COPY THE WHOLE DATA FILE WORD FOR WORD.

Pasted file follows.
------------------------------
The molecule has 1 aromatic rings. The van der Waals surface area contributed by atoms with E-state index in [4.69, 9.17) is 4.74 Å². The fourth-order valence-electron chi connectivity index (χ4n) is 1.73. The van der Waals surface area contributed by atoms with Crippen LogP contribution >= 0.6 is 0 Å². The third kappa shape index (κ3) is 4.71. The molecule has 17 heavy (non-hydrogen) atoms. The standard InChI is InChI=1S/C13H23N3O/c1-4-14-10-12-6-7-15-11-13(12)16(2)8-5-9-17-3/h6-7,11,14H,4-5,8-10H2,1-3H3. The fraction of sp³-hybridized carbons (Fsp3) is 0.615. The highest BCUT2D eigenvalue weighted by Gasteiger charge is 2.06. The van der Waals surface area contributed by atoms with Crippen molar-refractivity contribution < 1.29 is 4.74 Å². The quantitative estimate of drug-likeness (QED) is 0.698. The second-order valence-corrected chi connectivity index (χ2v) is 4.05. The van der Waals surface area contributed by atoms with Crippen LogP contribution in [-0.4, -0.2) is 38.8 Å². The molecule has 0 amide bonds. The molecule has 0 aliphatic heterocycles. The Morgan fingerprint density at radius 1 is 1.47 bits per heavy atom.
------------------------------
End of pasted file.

The molecule has 1 aromatic rings. The van der Waals surface area contributed by atoms with E-state index in [4.69, 9.17) is 4.74 Å². The fourth-order valence-electron chi connectivity index (χ4n) is 1.73. The van der Waals surface area contributed by atoms with Crippen LogP contribution >= 0.6 is 0 Å². The third kappa shape index (κ3) is 4.71. The molecule has 17 heavy (non-hydrogen) atoms. The standard InChI is InChI=1S/C13H23N3O/c1-4-14-10-12-6-7-15-11-13(12)16(2)8-5-9-17-3/h6-7,11,14H,4-5,8-10H2,1-3H3. The fraction of sp³-hybridized carbons (Fsp3) is 0.615. The highest BCUT2D eigenvalue weighted by Gasteiger charge is 2.06. The van der Waals surface area contributed by atoms with Crippen molar-refractivity contribution < 1.29 is 4.74 Å². The quantitative estimate of drug-likeness (QED) is 0.698. The second-order valence-corrected chi connectivity index (χ2v) is 4.05. The van der Waals surface area contributed by atoms with Crippen LogP contribution in [-0.4, -0.2) is 38.8 Å². The molecule has 0 amide bonds. The molecule has 0 aliphatic heterocycles. The Morgan fingerprint density at radius 1 is 1.47 bits per heavy atom.